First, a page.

Sunday, December 03, 2006

Legends about candy canes

As Natasha asked, I went and looked up more about candy canes.

There are many popular legends about candy canes and why they are shaped like a shephard's crook as Jesus is the Good Shephard or some say the letter J for Jesus. The hard boiled candy is supposed to be the Rock of God's love. The peppermint flavour comes from the mention of hsyssop in the Bible.

The earliest reference to candy cane shaped sweets is 1670 when it is said a choirmaster handed out boiled white candy shaped i as shepard's crooks to his choir and the children in the congregation during living crib services.
The practice gradually spread through central Europe and was incoporated into Christmas tree decorations. You can sort of see how that would happen -- the living crib services are often on Christmas Eve, people in Central Furope put their trees on Christms Eve, the cane shaped candy is just right for hanging...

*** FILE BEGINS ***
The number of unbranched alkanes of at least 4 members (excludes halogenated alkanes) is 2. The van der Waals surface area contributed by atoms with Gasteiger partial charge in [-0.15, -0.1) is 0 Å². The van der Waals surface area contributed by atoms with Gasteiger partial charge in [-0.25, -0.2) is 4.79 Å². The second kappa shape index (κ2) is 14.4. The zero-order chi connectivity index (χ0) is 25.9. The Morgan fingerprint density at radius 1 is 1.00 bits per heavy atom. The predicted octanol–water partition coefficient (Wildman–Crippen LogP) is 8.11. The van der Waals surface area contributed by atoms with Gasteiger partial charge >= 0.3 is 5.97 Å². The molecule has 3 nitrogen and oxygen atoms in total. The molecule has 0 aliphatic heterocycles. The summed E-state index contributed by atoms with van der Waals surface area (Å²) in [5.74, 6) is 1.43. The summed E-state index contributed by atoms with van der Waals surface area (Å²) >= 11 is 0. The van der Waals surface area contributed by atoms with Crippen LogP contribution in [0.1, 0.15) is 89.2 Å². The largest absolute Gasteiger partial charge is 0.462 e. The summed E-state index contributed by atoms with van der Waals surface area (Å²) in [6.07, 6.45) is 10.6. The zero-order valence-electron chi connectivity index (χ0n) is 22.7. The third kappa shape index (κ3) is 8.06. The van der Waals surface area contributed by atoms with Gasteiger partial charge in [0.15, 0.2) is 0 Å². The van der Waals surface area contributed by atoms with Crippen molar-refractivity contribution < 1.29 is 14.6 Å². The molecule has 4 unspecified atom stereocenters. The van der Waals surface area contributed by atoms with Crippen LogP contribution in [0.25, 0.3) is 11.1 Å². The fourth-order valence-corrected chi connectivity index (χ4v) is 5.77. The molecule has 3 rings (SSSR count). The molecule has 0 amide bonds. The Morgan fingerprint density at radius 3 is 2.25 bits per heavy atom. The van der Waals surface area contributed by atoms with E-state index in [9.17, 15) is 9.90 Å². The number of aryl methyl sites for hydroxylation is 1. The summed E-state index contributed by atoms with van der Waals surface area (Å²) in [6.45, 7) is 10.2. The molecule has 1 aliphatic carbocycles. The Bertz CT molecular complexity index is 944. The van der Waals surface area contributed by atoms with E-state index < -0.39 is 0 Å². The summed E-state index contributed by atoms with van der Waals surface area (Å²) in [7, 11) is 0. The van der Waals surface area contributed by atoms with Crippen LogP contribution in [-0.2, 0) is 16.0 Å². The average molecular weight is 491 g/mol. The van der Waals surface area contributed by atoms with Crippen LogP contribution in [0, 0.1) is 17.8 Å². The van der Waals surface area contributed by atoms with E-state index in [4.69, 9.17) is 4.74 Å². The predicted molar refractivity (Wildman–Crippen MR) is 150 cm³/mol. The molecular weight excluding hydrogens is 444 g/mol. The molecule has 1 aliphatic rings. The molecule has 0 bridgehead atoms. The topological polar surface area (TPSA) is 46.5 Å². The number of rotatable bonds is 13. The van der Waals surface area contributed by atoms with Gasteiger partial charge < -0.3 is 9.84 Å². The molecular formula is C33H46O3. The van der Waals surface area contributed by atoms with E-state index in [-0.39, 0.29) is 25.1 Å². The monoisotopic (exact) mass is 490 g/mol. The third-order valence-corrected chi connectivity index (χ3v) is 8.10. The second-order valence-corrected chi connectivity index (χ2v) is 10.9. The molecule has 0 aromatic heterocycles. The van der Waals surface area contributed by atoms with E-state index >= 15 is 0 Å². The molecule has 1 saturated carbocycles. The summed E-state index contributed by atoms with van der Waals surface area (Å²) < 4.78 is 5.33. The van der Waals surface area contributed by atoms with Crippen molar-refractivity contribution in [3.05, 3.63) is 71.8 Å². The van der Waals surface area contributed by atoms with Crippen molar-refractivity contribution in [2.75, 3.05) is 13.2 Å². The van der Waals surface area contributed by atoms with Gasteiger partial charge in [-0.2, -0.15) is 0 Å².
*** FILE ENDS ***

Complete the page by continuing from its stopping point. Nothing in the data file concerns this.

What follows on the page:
Before the 20th century, all candy canes were white, and if you look at Victorian Christmas cards, you will see white canes hanging from the branches of Christmas trees.

No one is quite certain which candy-maker was resonsible for putting the stripes into the cane, but sometime in the early 20th century -- the red stripes were added. One bold red stripe and three fine red stripes. The bold red stripe is supposed to be God's love and the three fine stripes are supposed to represent the Trinity. I tend to think and believe the stories that say that this happened in the US first, possibly in Indiana. Anyway, does it really matter whose idea it was? It seems to have rapidly spread through the US during the first half of the 20th century, along with many other candy or sweet traditions.

Candy canes with the distinctive stripes are very American. I grew up with them. You do not really find over here or at least they were difficult to find in the UK twenty years ago. And they tended not to have the three fine stripes... It is surprising given the popularity of Rock.

Anyway, they can be seen as symbol of Christ's love. In one form or another, they have been around for a long time and look pretty on the tree. I am just hoping to be able to find some for y Christmas tree -- proper ones that have lots of peppermint...

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